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The “K-Shaped” ...

The “K-Shaped” Recovery

By Oren Jacobson 3 min read

 

As the end of the third quarter draws near, and we find ourselves now more than six months into a pandemic, the contours of the economic recovery are becoming more clear. The structure of this recovery can best be understood in the dichotomy of the next two paragraphs.

Over the last few months, roughly 10.5 million jobs have been added back to our economy. The unemployment rate, which had moved to levels not seen since the Great Depression, has fallen to 8.4%. The stock market continues to show its bullish resilience, showcased by the S&P closing at record highs in mid-August and plenty of accessible credit for big businesses. All of this is great news.

At the same time, more than 50% of those who lost jobs due to the pandemic remain unemployed. Thirty million people continue to receive some type of unemployment benefits with approximately six million job openings right now, according to the Bureau of Labor Statistics. Some leading economists think it will take years to fully recoup our job losses in part because one in three small business owners expects to run out of cash this year if additional help isn’t received from Congress. And, according to a recent NPR poll, 50% of American households are facing serious financial problems.

The story of our economic recovery is a story of two Americas. Some people, and some industries, are experiencing tremendous success. The problem, though, is that other people and other industries are experiencing prolonged pain with no end in sight. These two distinct realities have led to what economists are calling a “K-shaped” recovery - a recovery with different directions for different groups/sectors. It is clear, based on the data from many regions around the country, that the new home industry is part of the upward trajectory.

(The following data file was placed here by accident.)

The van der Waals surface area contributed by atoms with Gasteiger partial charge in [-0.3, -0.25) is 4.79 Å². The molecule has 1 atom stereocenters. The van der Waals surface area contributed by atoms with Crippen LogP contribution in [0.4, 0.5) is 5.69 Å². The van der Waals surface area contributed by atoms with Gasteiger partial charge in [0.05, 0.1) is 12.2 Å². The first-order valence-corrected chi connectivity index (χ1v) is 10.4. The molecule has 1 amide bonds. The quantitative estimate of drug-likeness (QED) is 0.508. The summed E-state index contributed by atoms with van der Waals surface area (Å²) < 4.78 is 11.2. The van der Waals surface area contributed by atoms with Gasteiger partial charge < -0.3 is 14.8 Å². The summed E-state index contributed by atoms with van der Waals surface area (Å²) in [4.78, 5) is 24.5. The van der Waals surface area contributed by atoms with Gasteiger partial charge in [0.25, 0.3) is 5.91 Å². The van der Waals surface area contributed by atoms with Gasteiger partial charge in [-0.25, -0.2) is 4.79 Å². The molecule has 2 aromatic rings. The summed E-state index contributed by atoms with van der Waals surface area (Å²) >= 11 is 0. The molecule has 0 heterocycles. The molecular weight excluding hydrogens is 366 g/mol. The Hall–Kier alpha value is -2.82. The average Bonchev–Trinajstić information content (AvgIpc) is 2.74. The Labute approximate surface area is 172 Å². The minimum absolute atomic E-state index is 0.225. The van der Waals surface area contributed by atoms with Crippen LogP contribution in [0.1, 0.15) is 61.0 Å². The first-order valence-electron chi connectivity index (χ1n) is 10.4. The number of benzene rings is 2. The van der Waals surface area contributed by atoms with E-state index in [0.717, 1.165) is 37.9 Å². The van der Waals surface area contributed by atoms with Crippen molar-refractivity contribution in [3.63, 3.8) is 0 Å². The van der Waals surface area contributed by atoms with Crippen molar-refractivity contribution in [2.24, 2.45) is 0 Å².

Even as there are growing concerns around material cost increases, the fundamentals remain strong for the sector. Supply on the market is low but demand remains high, especially amongst younger buyers and those seeking to leave larger cities for the suburbs. Most importantly, interest rates remain low, ensuring that supply-side cost increases and demand-side price increases haven’t dramatically impacted most buyers’ ability to qualify. As there has been a large amount of pent-up demand for so long, it seems that many people are tired of waiting and willing to move forward regardless of these upward price pressures.

Moreover, new construction housing has overwhelmingly served the upper quartile of the economic ladder, a group that is doing quite well right now. For most, though not all, the pandemic has been more inconvenient than filled with economic hardship. Since this economic group overwhelmingly has money in the stock market, its asset base may have grown during this period. Furthermore, as most of the job losses came from the bottom half of our economy, there hasn’t been an income gap for the vast majority of these potential buyers.

While the negative impact to some individuals will ultimately have ripple effects elsewhere in the economy, there is no structural reason to expect the success of new construction housing to stop in the near term (accounting for seasonality). In addition, with the FED continuing to signal the desire to keep rates low for an extended period, credit for qualified buyers should continue to be accessible at terms that are incredibly favorable for those with a long-term mindset about purchasing.

It is difficult to celebrate success in a moment when so many are feeling pain, but the new housing market probably continues to be a bright spot in our challenging economic road back. What could change that? An increase in rates, an increase of resale supply, economic pain moving through the top of the economic ladder, and/or the economy having enough time to absorb the existing demand levels.

Originally published Sep 21, 2020 under Explore the latest topics, updated February 1, 2024

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